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VUTH, Lyno; House – Spirit

The White Building stood in the heart of Phnom Penh, until its controversial demolition in 2017. Inaugurated in 1963 during Cambodia’s post-independence era, the building was evacuated during the Khmer Rouge era (1975–79), but subsequently became a vibrant hub for artists, musicians, performers and craftspeople, as well as an internationally renowned example of modern South-East Asian architecture.

Vuth Lyno forged close relationships with the diverse community of the more than 2000 residents of the White Building. With the destruction of the iconic building imminent – to make way for high-rise apartments – the artist collected the spirit houses (domestic temples or shrines), left behind by the residents or offered to him as they left. House – Spirit is constructed from over 100 of these shrines and recalls one of the modular columns of apartments that comprised the White Building. The framework is made of doors and steel structures similar to those of the building. These shrines represent the diverse belief systems of the members of this well-known community, and for Vuth, they capture its collective memory:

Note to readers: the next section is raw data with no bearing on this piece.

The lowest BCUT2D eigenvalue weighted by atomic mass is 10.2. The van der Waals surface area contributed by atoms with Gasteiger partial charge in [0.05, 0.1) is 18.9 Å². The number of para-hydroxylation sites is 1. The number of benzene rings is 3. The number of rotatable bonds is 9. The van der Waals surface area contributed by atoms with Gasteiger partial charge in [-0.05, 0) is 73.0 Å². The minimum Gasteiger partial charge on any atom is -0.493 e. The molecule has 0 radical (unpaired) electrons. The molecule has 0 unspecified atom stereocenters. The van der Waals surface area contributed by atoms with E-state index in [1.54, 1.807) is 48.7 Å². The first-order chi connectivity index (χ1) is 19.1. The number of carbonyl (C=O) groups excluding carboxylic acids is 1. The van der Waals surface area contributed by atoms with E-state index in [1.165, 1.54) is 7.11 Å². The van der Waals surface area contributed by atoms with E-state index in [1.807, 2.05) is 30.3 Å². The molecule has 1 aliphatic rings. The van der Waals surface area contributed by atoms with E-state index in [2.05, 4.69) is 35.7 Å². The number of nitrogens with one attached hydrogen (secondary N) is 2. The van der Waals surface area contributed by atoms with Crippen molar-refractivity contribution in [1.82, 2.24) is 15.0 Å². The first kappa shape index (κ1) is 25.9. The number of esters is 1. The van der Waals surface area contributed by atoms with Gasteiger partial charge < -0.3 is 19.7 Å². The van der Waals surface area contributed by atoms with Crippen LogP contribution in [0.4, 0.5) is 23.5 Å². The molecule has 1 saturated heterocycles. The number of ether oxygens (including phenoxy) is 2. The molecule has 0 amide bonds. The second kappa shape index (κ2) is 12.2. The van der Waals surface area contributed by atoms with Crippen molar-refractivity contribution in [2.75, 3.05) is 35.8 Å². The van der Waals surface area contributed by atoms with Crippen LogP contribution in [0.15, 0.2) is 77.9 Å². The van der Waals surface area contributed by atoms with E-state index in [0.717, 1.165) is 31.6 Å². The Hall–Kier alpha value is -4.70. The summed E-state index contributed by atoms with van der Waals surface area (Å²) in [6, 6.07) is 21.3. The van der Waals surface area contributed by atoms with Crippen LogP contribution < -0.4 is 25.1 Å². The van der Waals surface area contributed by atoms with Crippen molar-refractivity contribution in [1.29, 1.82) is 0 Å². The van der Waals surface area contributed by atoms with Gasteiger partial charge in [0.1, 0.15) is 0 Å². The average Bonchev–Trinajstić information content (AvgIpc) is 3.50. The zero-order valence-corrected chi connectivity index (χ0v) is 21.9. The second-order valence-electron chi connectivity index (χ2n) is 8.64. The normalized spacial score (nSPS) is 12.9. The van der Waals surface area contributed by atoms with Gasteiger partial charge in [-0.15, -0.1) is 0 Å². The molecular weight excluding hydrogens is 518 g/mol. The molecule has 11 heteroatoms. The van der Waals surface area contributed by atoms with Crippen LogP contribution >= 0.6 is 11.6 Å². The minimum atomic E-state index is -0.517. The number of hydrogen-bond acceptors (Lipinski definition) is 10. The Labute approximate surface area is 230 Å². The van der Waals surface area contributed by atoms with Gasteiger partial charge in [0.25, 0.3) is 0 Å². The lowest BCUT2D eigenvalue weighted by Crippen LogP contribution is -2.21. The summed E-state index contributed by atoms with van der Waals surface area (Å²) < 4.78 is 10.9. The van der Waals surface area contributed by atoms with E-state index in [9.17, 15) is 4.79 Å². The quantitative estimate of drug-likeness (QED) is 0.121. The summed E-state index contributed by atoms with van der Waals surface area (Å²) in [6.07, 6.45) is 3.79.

. . . the spirits have accumulated history and stories of the community and the neighbourhood. The spirits knew the anxieties and desires of the community, collected the stories and witnessed what happened in the neighbourhood. They are the archive or bank of knowledge, though paradoxically are inaccessible, safeguarded, and remain private.